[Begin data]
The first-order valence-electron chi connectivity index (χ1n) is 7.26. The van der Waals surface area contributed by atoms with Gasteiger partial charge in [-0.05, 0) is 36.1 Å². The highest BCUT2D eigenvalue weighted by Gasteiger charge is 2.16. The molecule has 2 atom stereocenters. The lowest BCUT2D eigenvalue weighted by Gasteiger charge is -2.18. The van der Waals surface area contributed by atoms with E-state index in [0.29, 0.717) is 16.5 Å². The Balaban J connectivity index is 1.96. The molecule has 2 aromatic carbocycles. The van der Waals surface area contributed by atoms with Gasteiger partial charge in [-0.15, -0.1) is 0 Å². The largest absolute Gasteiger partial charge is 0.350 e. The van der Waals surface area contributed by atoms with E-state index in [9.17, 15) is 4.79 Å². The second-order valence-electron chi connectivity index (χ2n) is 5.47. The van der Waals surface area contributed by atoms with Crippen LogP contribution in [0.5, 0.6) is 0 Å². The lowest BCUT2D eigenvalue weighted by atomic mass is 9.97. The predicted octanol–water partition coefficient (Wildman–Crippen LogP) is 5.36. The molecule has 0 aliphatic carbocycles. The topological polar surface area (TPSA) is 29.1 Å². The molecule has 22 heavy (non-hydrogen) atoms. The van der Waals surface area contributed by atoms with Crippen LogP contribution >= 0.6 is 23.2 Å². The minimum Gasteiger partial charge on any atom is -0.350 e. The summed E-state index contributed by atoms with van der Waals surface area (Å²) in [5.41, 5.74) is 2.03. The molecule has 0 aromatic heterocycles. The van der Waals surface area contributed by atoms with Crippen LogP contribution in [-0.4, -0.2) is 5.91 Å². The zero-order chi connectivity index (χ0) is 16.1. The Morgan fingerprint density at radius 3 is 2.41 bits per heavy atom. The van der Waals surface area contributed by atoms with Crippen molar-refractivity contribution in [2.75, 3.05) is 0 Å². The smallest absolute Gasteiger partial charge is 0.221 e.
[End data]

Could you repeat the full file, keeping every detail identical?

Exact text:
The first-order valence-electron chi connectivity index (χ1n) is 7.26. The van der Waals surface area contributed by atoms with Gasteiger partial charge in [-0.05, 0) is 36.1 Å². The highest BCUT2D eigenvalue weighted by Gasteiger charge is 2.16. The molecule has 2 atom stereocenters. The lowest BCUT2D eigenvalue weighted by Gasteiger charge is -2.18. The van der Waals surface area contributed by atoms with E-state index in [0.29, 0.717) is 16.5 Å². The Balaban J connectivity index is 1.96. The molecule has 2 aromatic carbocycles. The van der Waals surface area contributed by atoms with Gasteiger partial charge in [-0.15, -0.1) is 0 Å². The largest absolute Gasteiger partial charge is 0.350 e. The van der Waals surface area contributed by atoms with E-state index in [9.17, 15) is 4.79 Å². The second-order valence-electron chi connectivity index (χ2n) is 5.47. The van der Waals surface area contributed by atoms with Crippen LogP contribution in [0.5, 0.6) is 0 Å². The lowest BCUT2D eigenvalue weighted by atomic mass is 9.97. The predicted octanol–water partition coefficient (Wildman–Crippen LogP) is 5.36. The molecule has 0 aliphatic carbocycles. The topological polar surface area (TPSA) is 29.1 Å². The molecule has 22 heavy (non-hydrogen) atoms. The van der Waals surface area contributed by atoms with Crippen LogP contribution >= 0.6 is 23.2 Å². The minimum Gasteiger partial charge on any atom is -0.350 e. The summed E-state index contributed by atoms with van der Waals surface area (Å²) in [5.41, 5.74) is 2.03. The molecule has 0 aromatic heterocycles. The van der Waals surface area contributed by atoms with Crippen LogP contribution in [-0.4, -0.2) is 5.91 Å². The zero-order chi connectivity index (χ0) is 16.1. The Morgan fingerprint density at radius 3 is 2.41 bits per heavy atom. The van der Waals surface area contributed by atoms with Crippen molar-refractivity contribution in [2.75, 3.05) is 0 Å². The smallest absolute Gasteiger partial charge is 0.221 e.